Tag Archives: anti-hegemonic

Break your Mom’s Back

Main Piece:

B: People would say, “if you step on that crack then you’ll break your mom’s back.” 

Me: Who did you learn that from?

B: A classmate. One time we were walking out to recess and there’s like a crack in the concrete. And so he told me (laughing) that if you step on that crack then you’ll break your mom’s back. And then I just stepped on the crack (laughs). And then I was like- “are you sure about that,” (laughs). 

Me: You did it on purpose?

B: Yeah because I didn’t believe them, cause it was fake. So then I was like “what are you gonna do about it” (laughing). 

Me: Did other kids believe it?

B: No.


My informant is my cousin’s 10-year-old son, who is in the fourth grade. He lives in a suburban neighborhood near Des Moines, which is the capital of Iowa. He goes to a public elementary school in his district, where he first heard this superstition in first grade. He finds this superstition silly as if it could never be believable. He laughs often in this telling, showing that this superstition is rather a funny story to him.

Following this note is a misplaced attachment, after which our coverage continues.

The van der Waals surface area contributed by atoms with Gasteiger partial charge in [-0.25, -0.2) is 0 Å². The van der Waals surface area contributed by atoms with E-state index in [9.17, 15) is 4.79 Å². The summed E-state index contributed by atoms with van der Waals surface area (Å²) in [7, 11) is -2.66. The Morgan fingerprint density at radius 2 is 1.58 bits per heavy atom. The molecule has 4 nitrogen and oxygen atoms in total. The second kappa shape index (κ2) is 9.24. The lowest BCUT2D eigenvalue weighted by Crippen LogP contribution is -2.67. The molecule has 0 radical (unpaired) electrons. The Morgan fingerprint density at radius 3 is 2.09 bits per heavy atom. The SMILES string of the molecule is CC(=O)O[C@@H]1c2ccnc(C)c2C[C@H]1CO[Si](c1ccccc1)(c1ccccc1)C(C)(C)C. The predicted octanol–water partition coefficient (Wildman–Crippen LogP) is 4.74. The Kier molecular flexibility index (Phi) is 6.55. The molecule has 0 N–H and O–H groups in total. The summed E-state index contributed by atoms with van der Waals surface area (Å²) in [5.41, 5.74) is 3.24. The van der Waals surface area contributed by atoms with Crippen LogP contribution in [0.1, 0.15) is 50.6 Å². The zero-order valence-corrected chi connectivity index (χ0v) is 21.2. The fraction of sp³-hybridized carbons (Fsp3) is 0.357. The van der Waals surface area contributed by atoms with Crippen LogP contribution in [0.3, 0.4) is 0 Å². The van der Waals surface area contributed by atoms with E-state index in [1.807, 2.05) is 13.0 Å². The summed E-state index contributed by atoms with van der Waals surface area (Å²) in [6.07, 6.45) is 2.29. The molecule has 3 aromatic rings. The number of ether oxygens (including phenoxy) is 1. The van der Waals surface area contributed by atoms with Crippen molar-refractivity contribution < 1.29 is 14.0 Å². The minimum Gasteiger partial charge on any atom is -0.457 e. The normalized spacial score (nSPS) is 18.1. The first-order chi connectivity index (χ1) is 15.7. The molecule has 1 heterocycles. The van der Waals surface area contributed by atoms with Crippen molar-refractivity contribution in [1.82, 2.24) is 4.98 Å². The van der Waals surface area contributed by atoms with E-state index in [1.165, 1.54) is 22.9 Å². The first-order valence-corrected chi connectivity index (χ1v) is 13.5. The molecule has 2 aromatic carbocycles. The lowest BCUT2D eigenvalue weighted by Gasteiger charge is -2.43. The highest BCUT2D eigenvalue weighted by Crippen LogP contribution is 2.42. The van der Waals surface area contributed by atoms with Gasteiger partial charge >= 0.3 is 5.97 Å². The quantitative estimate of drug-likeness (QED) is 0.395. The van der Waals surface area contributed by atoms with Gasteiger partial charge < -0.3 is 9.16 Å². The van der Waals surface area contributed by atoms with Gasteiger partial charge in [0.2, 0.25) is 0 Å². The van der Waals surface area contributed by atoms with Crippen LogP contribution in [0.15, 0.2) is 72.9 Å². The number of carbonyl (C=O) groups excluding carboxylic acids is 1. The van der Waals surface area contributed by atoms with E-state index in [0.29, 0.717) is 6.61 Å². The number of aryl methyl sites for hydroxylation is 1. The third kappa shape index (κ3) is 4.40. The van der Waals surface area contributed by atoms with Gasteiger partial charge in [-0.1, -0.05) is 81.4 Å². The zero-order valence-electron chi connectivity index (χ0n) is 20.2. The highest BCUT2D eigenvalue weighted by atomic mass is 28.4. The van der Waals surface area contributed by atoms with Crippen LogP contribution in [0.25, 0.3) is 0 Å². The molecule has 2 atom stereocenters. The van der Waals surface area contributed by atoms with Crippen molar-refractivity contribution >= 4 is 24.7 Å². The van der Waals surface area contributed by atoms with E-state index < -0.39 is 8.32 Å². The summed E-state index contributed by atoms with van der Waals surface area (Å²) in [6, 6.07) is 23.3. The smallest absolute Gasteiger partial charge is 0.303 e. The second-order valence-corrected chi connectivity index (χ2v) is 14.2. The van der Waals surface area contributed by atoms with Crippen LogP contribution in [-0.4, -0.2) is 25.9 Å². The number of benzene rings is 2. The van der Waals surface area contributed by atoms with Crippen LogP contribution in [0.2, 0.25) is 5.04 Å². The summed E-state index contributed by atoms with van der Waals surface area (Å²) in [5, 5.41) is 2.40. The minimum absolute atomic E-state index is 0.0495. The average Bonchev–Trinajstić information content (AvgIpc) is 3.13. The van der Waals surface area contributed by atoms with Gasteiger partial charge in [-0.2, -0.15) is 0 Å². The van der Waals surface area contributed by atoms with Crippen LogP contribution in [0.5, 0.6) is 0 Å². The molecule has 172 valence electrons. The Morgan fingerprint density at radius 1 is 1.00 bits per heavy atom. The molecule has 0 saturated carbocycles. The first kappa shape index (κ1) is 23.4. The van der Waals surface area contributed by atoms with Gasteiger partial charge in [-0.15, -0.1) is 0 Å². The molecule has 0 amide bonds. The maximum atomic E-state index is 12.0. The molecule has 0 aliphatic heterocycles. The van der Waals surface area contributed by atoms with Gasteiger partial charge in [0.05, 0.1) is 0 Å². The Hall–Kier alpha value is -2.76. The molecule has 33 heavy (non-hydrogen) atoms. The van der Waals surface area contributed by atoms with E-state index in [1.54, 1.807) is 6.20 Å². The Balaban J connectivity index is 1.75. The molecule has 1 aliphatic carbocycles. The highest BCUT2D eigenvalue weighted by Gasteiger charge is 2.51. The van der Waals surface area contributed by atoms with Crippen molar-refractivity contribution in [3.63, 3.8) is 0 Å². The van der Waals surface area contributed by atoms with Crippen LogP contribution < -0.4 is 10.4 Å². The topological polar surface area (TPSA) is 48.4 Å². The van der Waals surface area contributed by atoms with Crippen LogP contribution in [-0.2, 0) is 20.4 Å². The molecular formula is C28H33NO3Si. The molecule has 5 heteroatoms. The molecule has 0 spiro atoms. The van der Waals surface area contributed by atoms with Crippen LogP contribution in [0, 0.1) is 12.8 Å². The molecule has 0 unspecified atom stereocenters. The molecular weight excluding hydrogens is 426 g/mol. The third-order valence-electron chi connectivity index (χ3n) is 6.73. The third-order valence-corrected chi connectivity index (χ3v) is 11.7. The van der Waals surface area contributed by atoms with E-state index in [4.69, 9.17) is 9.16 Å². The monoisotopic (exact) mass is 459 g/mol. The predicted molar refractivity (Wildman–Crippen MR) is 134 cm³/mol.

This is a transcript of our conversation over the phone. Lately, he has been telling me stories about what goes on during school, though this conversation was prompted specifically for this collection project. He brought this up on his own.


This superstition was something that I also heard in elementary school. I similarly went to a public school, not too far away from his in the capital (Des Moines). When I was told this, it was also in a playful manner as his re-telling of the superstition suggests. It’s interesting that children find humor in a superstition that sounds rather brutal; a situation where you could be the cause of a potentially debilitating and painful injury to your mother. This act of poking fun at a brutal hypothetical then points to how children often find humor in being anti-hegemonic, where the mother in the situation is the authoritative figure in a child’s life. How a child reacts and perceives this superstition, whether it be humorous like my informant, or fearful, can speak to how a child views the authority of their parent.